Pelton, 59, will succeed Jacqueline Liebergott when she retires in July 2011, after leading the college for 18 years. Liebergott, Emerson’s first female president, was responsible for moving the college from its aging facilities in the Back Bay to the edge of Boston Common and revitalizing the city’s historic theater district, once riddled with adult book stores and other seedy businesses. Peter Meade, chairman of Emerson’s board of trustees, said yesterday that Pelton was chosen for his experience, intellect, and passion. “Lee is the total package,’’ Meade said. “In terms of diversity, we are about average in Boston, which is not where we want to be,’’ Meade said. “It was one of the things that was clearly a priority, and we asked every candidate about it.’’ At Emerson, minorities made up 20 percent of the tenure-line professors last year.
Pelton has managed to increase student and faculty diversity at Willamette during his 12-year tenure. The number of minority students at the 1,850-student university jumped from 10 percent of the student body when Pelton arrived in 1998 to 25 percent this year, he said; the school now has the largest percentage of minority students of any four-year college in the Pacific Northwest. The number of minority professors also doubled under Pelton’s leadership, rising from 7 percent to 14 percent of the 296-member faculty in the last seven years, according to a Willamette spokesman. If, during the course of a search for a specialist in a particular field, a department discovered a promising minority candidate in a different field, Pelton said, he would allow faculty to invite the candidate for an interview to fill a role the department had not originally been seeking.
Pelton also started a fellowship program for minority graduate students from across the nation to spend two years at Willamette to finish their dissertations, teach a couple of courses, and increase the employment pipeline for the college. At Emerson, Pelton said he will consider similar initiatives, as well as forge alliances with local organizations involved in preparing minority and low-income students for college, and strengthen the school’s admissions outreach. In addition to making diversity a priority, Pelton said he will take up the board’s goal of protecting and expanding Emerson’s identity.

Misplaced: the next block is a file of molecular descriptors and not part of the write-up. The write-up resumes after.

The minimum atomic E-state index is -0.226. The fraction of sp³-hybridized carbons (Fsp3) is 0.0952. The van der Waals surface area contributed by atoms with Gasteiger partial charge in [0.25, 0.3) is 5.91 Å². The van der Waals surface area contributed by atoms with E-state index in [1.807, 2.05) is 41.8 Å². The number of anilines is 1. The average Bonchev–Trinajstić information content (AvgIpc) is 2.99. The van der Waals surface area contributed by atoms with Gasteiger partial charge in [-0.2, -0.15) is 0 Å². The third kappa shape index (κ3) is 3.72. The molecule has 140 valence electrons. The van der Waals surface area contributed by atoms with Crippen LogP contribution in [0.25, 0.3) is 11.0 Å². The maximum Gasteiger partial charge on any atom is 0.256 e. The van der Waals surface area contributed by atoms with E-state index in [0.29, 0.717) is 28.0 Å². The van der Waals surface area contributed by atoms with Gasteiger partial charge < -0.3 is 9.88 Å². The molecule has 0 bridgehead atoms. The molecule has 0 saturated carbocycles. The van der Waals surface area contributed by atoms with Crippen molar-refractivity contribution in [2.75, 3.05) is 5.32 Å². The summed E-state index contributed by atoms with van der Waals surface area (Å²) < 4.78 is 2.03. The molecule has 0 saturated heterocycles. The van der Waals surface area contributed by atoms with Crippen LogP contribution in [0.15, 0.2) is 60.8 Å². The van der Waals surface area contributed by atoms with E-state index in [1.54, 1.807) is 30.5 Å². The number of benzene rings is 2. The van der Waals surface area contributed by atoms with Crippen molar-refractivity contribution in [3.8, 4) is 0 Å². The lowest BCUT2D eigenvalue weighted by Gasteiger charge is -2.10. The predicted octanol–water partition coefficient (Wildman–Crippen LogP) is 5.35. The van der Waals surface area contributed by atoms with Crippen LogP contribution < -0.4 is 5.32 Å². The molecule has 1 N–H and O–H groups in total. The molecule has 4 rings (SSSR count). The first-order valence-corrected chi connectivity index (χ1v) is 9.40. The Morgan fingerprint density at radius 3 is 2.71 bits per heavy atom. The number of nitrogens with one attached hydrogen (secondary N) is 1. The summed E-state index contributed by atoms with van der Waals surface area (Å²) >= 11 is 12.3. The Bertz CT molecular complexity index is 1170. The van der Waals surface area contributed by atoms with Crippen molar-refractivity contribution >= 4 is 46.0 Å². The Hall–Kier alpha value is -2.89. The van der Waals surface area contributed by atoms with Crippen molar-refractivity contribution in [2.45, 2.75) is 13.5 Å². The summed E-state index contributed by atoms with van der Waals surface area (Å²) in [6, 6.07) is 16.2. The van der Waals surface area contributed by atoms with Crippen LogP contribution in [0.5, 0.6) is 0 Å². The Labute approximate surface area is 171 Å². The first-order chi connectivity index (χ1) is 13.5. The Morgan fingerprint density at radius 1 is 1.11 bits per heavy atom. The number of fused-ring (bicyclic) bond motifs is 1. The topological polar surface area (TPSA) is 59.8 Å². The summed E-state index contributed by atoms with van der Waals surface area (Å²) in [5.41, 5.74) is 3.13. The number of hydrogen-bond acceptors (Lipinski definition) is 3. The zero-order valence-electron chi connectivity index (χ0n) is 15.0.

“Emerson is an exciting, cutting-edge college of communication and arts,’’ Pelton said. “I am passionate about the arts. I am deeply engaged in what I call the techno-cultural revolution that we are in. And I believe that Emerson has the capacity to be an intellectual and academic leader in both of these areas.’’ Meade said he hopes Emerson will have a larger international presence under Pelton’s leadership. It has already begun to forge partnerships with institutions in China, South Korea, and Japan, he said. “We need to be at the cutting edge of the communications revolution that is taking place every day, and I believe we’ve chosen a president who understands and embraces that,’’ Meade said.
In a speech to faculty and students yesterday in Emerson’s Cutler Majestic Theatre, Pelton said he was drawn to the university in part because of his daughter, who is a junior this year. “Today, I stand here as an extreme representative example of that thing which college and university presidents most dread and loathe: the helicopter parent, one who not only hovers nosily above presidential offices, but actually, in my case, moves to college with his firstborn child,’’ Pelton said. A native of Wichita, Kansas, Pelton graduated magna cum laude with degrees in English and psychology from Wichita State University in 1974, focusing on 19th century British prose and poetry. He holds a doctorate from Harvard University, where he taught English and once served on the board of overseers. He was also a college dean at Colgate University and Dartmouth College, prior to assuming the Willamette presidency.